Starhopper, that's besides the point I made regarding the history of our atoms, from stars to us. Statements about the universe's cause, or lack thereof, are very different and not something we can know, unlike our evolution.

Starhopper said...

Fair enough. Perhaps I should have phrased it that not only do I not believe in blind, purposeless, unguided evolution - I find it to be unbelievable.

Hugo Pelland said...

What do you find unbelievable? Or, while trying to not sound condescending, what do you not understand about evolution that renders it unbelievable to you?

Starhopper said...

I've already addressed this. I do not believe that enough time has elapsed in the history of the universe to account for the complexity that we see today in the ecosphere and in the human body.

Hugo Pelland said...

But that is so vague... again, I think you just don't understand some of it, because it's really not something to believe in per se, it's just science theories based on observations, something to know and understand.

Starhopper said...

"Vague" is not a valid criticism when one is discussing so large a subject.

Hugo Pelland said...

Well you are not specifying what part is unbelievable.

Time elapsed? There were over 3 billion years, so which part was "too fast"?

Unguided? Too complex? Which biological thing is unexplainable? (Only the brain or other things too?)

Hugo Pelland said...

P.s. not trying to convince you of anything btw, it's just interesting to hear what people accept or reject, and why. It's also kind of sad to be frank, as it's just a science like any other, but rejected, in the USA especially, for many varied reasons

Starhopper said...
This comment has been removed by the author.
Starhopper said...

(Edited for style and re-posted.)

I do not believe that the age of the universe is of sufficient age to account for the complexity observed in our planet's ecosystem or in the human body. And current evolutionary theory does not give us 13.7 billion years. It says that all we see today developed over the last quarter of a billion years. The blink of a cosmic eye, as it were.

Hugo Pelland said...

This is still so vague, so I will try one last time, as it's fascinating to me that you would simultaneously ignore what we know about the universe and use parts of that same knowledge to make a case for its rejection.

A super rough timeline goes like this:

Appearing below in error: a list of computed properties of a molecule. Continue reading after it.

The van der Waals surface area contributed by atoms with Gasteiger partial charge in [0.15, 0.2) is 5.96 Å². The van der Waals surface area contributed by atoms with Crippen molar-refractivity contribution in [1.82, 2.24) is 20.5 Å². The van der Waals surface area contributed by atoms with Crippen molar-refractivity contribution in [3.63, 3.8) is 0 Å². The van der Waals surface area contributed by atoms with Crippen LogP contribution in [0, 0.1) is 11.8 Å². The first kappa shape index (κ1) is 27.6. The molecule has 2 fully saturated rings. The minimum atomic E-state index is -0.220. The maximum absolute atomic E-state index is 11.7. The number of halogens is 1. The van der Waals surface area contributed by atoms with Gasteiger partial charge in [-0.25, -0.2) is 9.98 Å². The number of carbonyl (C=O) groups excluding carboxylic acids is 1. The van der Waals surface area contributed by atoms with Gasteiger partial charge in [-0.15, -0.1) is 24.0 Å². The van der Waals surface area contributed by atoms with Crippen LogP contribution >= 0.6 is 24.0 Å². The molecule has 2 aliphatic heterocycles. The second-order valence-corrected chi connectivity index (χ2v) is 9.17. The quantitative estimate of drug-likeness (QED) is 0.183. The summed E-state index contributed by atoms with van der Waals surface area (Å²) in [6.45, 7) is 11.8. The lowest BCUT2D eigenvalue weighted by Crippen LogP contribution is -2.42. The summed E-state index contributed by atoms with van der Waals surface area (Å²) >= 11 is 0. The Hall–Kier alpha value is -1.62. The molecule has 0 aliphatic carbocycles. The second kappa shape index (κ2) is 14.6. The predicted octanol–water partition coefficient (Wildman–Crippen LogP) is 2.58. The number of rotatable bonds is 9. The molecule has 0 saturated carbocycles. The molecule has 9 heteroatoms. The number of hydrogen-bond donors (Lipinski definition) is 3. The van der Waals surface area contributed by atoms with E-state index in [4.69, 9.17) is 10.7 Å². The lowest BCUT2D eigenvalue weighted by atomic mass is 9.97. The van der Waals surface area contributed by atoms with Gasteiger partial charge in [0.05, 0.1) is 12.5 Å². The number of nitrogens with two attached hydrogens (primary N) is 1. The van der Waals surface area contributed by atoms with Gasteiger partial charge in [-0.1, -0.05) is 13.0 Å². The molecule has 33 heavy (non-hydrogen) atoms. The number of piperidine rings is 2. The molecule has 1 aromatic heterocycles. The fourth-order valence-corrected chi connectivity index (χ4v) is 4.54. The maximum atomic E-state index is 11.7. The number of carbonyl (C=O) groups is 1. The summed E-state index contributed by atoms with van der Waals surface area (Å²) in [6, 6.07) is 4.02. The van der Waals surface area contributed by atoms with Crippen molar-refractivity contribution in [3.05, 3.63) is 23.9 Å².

- 13.7B years ago, the universe as we see it around us started; first hydrogen atoms basically
- Over the next few billion years, clouds of hydrogen collapsed on themselves, formed stars, some exploded in supernova to create all the atoms we know of, galaxies formed, more stars exploded, etc...
- 4.6B years ago, our star, the Sun, started to shine, along with a bunch of planets around it, including one we care a bit more about
- 3B years ago, first trace of life; unicellular organisms that developed more and more complex cell machinery, and even encompassing other tiny organisms within their cell membrane, mitochondria for instance
- 500-750M years ago, multi cellular organisms started to show up, which triggered a lot more variety and complexity than ever before
- 65M years ago, the famous dinosaur extinction, one of many to have happen over the years
- 2M years ago, estimate for the first homo sapiens sapiens, biologically identical, or almost, to us today

And that is pretty much where astrophysics, chemistry and biology stop having anything to say about how we evolved, from stars that exploded to human beings. The rest is history, anthropology, the study of what humans have been up to, but our biology has not changed that much since.

So... which of these steps, or perhaps missing intermediate steps, is unbelievable because it was too short?

And please note that I did not Google anything so I could be off, on some on these steps, but I know the general order of magnitude for the numbers I gave is correct. Because that' what I know; not just what I believe.

Joe Hinman said...

Hugo: "Joe, thanks for the offer. It's intriguing... tell me more about what that entails."

first of all i am still getting over pneumonia. Not real chipper. So this would be for next week or even latter.This is a standard format I use all the time. choose a resolution. i usually go with "resolved that belief in God is rationally warranted" meaning. Meaning I don;t have to prove that there actually is a God but that there are God arguments that are strong enough to intellectually justify placing confidence in the belief that god exists.

Let the reader be the judge.No declared winner. there are certain rules governing documentation, and speaker order.We can deal with all that if you are interested,we have a set number of speeches for each, so it has a beginning and ending.Interested?

Starhopper said...

which of these steps, or perhaps missing intermediate steps, is unbelievable because it was too short?

The final two. In a purely natural universe, either one ought to have taken tens or even hundreds of trillions of years to accomplish.

Hugo Pelland said...

Joe, hope you feel better soon! And yes, that sounds interesting. I will be travelling to India next week so I will be replying during what is the night in the US, but I should have time to do so.

Starhopper, ok, that's clearer now, thanks. But it's too bad that you don't understand our biological history.

Starhopper said...

Oh, I think I understand current theories about our biological history well enough. I just don't believe in them.

Hugo Pelland said...

Nah, you don't. It's not something to believe in; it's something to understand. Once you understand all the steps, all the lineage, you cannot not believe in it. It's like saying that you learned about how World War 2 happened, but you don't believe it did... it makes no sense. You could claim that you don't believe certain details about it, something an individual did or did not do for example, but you could not possibly not believe that the war happened.

Joe Hinman said...

The evolutionary emergence of life in and of itself proves nothing about God.